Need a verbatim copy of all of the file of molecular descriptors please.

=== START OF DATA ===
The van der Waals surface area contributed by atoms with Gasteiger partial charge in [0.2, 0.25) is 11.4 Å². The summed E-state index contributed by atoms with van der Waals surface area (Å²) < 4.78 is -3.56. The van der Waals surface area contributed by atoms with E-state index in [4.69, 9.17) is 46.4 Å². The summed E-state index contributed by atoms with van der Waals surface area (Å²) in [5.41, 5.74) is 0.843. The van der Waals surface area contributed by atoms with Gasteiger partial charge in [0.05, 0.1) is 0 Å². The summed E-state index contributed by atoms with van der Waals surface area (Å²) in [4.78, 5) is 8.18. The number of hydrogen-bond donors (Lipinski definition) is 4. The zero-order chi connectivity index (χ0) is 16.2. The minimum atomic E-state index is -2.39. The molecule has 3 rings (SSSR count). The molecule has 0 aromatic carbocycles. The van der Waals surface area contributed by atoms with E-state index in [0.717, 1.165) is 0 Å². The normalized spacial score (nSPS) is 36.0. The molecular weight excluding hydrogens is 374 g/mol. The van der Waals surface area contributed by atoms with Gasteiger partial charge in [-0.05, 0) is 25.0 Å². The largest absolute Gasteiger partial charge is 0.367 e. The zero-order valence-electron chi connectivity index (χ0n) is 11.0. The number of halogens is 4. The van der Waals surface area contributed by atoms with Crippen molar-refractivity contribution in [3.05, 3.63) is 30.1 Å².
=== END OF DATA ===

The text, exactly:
The van der Waals surface area contributed by atoms with Gasteiger partial charge in [0.2, 0.25) is 11.4 Å². The summed E-state index contributed by atoms with van der Waals surface area (Å²) < 4.78 is -3.56. The van der Waals surface area contributed by atoms with E-state index in [4.69, 9.17) is 46.4 Å². The summed E-state index contributed by atoms with van der Waals surface area (Å²) in [5.41, 5.74) is 0.843. The van der Waals surface area contributed by atoms with Gasteiger partial charge in [0.05, 0.1) is 0 Å². The summed E-state index contributed by atoms with van der Waals surface area (Å²) in [4.78, 5) is 8.18. The number of hydrogen-bond donors (Lipinski definition) is 4. The zero-order chi connectivity index (χ0) is 16.2. The minimum atomic E-state index is -2.39. The molecule has 3 rings (SSSR count). The molecule has 0 aromatic carbocycles. The van der Waals surface area contributed by atoms with E-state index in [0.717, 1.165) is 0 Å². The normalized spacial score (nSPS) is 36.0. The molecular weight excluding hydrogens is 374 g/mol. The van der Waals surface area contributed by atoms with Gasteiger partial charge in [-0.05, 0) is 25.0 Å². The largest absolute Gasteiger partial charge is 0.367 e. The zero-order valence-electron chi connectivity index (χ0n) is 11.0. The number of halogens is 4. The van der Waals surface area contributed by atoms with Crippen molar-refractivity contribution in [3.05, 3.63) is 30.1 Å².